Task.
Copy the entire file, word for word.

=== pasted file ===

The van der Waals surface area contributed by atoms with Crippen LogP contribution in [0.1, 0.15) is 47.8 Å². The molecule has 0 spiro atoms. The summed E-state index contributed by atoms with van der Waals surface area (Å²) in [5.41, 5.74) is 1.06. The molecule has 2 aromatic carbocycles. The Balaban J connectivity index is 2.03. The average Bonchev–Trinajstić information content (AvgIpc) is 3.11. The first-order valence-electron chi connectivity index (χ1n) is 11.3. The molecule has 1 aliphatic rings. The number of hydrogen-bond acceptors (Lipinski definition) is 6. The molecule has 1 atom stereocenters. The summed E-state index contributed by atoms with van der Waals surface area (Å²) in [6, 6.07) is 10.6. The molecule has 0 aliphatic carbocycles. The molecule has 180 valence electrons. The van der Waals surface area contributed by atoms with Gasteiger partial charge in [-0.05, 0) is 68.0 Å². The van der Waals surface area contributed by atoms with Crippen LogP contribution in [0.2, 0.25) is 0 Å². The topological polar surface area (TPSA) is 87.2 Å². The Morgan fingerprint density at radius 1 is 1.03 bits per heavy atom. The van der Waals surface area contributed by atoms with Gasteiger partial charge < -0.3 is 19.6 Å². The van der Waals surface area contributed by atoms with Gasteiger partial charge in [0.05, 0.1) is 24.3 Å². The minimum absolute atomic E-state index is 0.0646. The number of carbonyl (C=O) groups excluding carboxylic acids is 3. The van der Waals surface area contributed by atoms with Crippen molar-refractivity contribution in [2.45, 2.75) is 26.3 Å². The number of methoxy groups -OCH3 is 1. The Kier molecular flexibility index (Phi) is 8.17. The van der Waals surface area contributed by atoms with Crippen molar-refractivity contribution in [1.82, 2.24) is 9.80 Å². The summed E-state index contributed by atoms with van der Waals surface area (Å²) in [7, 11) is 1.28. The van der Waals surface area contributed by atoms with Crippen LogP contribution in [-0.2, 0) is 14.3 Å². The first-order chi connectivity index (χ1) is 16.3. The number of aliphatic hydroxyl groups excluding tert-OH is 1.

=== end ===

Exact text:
The van der Waals surface area contributed by atoms with Crippen LogP contribution in [0.1, 0.15) is 47.8 Å². The molecule has 0 spiro atoms. The summed E-state index contributed by atoms with van der Waals surface area (Å²) in [5.41, 5.74) is 1.06. The molecule has 2 aromatic carbocycles. The Balaban J connectivity index is 2.03. The average Bonchev–Trinajstić information content (AvgIpc) is 3.11. The first-order valence-electron chi connectivity index (χ1n) is 11.3. The molecule has 1 aliphatic rings. The number of hydrogen-bond acceptors (Lipinski definition) is 6. The molecule has 1 atom stereocenters. The summed E-state index contributed by atoms with van der Waals surface area (Å²) in [6, 6.07) is 10.6. The molecule has 0 aliphatic carbocycles. The molecule has 180 valence electrons. The van der Waals surface area contributed by atoms with Gasteiger partial charge in [-0.05, 0) is 68.0 Å². The van der Waals surface area contributed by atoms with Crippen LogP contribution in [0.2, 0.25) is 0 Å². The topological polar surface area (TPSA) is 87.2 Å². The Morgan fingerprint density at radius 1 is 1.03 bits per heavy atom. The van der Waals surface area contributed by atoms with Gasteiger partial charge < -0.3 is 19.6 Å². The van der Waals surface area contributed by atoms with Gasteiger partial charge in [0.05, 0.1) is 24.3 Å². The minimum absolute atomic E-state index is 0.0646. The number of carbonyl (C=O) groups excluding carboxylic acids is 3. The van der Waals surface area contributed by atoms with Crippen molar-refractivity contribution in [2.45, 2.75) is 26.3 Å². The number of methoxy groups -OCH3 is 1. The Kier molecular flexibility index (Phi) is 8.17. The van der Waals surface area contributed by atoms with Crippen molar-refractivity contribution in [1.82, 2.24) is 9.80 Å². The summed E-state index contributed by atoms with van der Waals surface area (Å²) in [7, 11) is 1.28. The van der Waals surface area contributed by atoms with Crippen LogP contribution in [-0.2, 0) is 14.3 Å². The first-order chi connectivity index (χ1) is 16.3. The number of aliphatic hydroxyl groups excluding tert-OH is 1.